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Jurors find Texas mother competent to stand trial in drowning deaths of her five children

The Associated Press
ABC News
Sept. 22, 2000

HOUSTON (AP) A jury of 11 women and one man decided Saturday that a mother who allegedly drowned her five children was competent to stand trial on capital murder charges.

Prosecutors will seek the death penalty against Andrea Yates, Harris County District Attorney Chuck Rosenthal has said.

Yates, 37, has pleaded innocent by reason of insanity to two counts of capital murder in the deaths of three of her children. Her family says she suffered from severe depression after the births of her children.

However, the jury decided after deliberating for more than eight hours over two days that Yates sufficiently understands the charges against her and has the ability to consult with her attorneys.

"We're glad right now that at least that issue has been decided," defense attorney George Parnham said. "It's time to get prepared to defend her."

Saturday's verdict means a date will be set for Yates' trial, for which a new jury will be chosen to decide whether she was sane or insane at the time of the drownings. If the jurors had found her incompetent, Yates would have begun treatment at a mental health facility with updates to the court every 90 days.

Parnham had argued that Yates needed more treatment.

"It would be impossible to relate to you our feelings," he said. "She's here, she'll be here. She's being cared for by the psychiatrists who not only take care of her mentally, but take care of every need she has."

A court order barred reporters from talking to jurors, said bailiff Harold Bittner.

Police said Yates called officers to her home on June 20 and admitted that she drowned the children one by one. John, 5; Paul; 3; Luke, 2, and Mary, 6 months were found on a bed, their bodies still wet, and Noah, 7, was found dead in the bathtub.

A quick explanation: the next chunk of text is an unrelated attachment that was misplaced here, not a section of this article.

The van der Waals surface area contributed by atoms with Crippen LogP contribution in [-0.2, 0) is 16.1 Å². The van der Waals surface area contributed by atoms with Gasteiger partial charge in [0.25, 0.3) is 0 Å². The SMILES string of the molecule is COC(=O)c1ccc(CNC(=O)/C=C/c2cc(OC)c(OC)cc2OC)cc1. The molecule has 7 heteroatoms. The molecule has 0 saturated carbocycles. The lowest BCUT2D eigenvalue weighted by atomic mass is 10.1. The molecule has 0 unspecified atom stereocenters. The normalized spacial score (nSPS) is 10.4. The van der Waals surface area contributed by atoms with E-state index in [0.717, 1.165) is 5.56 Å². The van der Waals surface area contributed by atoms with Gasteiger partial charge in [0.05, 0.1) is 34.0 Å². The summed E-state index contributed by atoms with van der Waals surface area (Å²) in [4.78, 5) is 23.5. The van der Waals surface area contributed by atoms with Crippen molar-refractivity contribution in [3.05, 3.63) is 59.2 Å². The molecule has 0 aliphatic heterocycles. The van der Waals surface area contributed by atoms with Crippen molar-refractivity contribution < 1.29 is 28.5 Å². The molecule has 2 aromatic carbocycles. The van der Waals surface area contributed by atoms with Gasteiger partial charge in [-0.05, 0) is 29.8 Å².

One of the counts lists the killings of Noah and John, as two victims killed during the commission of the same crime, to qualify for capital punishment. The second count lists the death of Mary as a child under the age of 6.

By not listing all of the children in a single count, prosecutors avoid the possibility that a acquittal could void all of the charges. If necessary, they could file charges later in the deaths of the other two youngsters.

Yates' husband, Russell Yates, has said she suffered from postpartum depression after the fourth and fifth children were born.

During a hearing that started Wednesday, doctors testifying for the prosecution and defense offered different opinions on whether Yates was competent to stand trial.

During closing arguments Friday, Parnham told jurors they should find Yates incompetent so she could continue to recover from psychotic features of her mental illness.

"What's the rush?" Parnham said. "Give her the benefit of the ability to be cognizant of what she did ... to be able to defend herself in a proper manner."

Prosecutor Joe Owmby told jurors the defense was confusing the issues.

"The issue is whether she is presently competent, not whether she has a mental disease," Owmby argued. "She has to have a trial, and she's competent to have that trial today."

Yates' medical records show that after she tried twice to commit suicide in 1999, she told a doctor she wanted to kill herself so she wouldn't hurt anyone else. The doctor warned Yates that she should consider her own well-being before having more children, and noted that additional births would guarantee future psychotic depression.

A little more than a year later, Yates gave birth to her fifth child.

Yates was hospitalized again earlier this year because her husband feared she wasn't eating or drinking enough. She was released in May.

Copyright 2001 The Associated Press.

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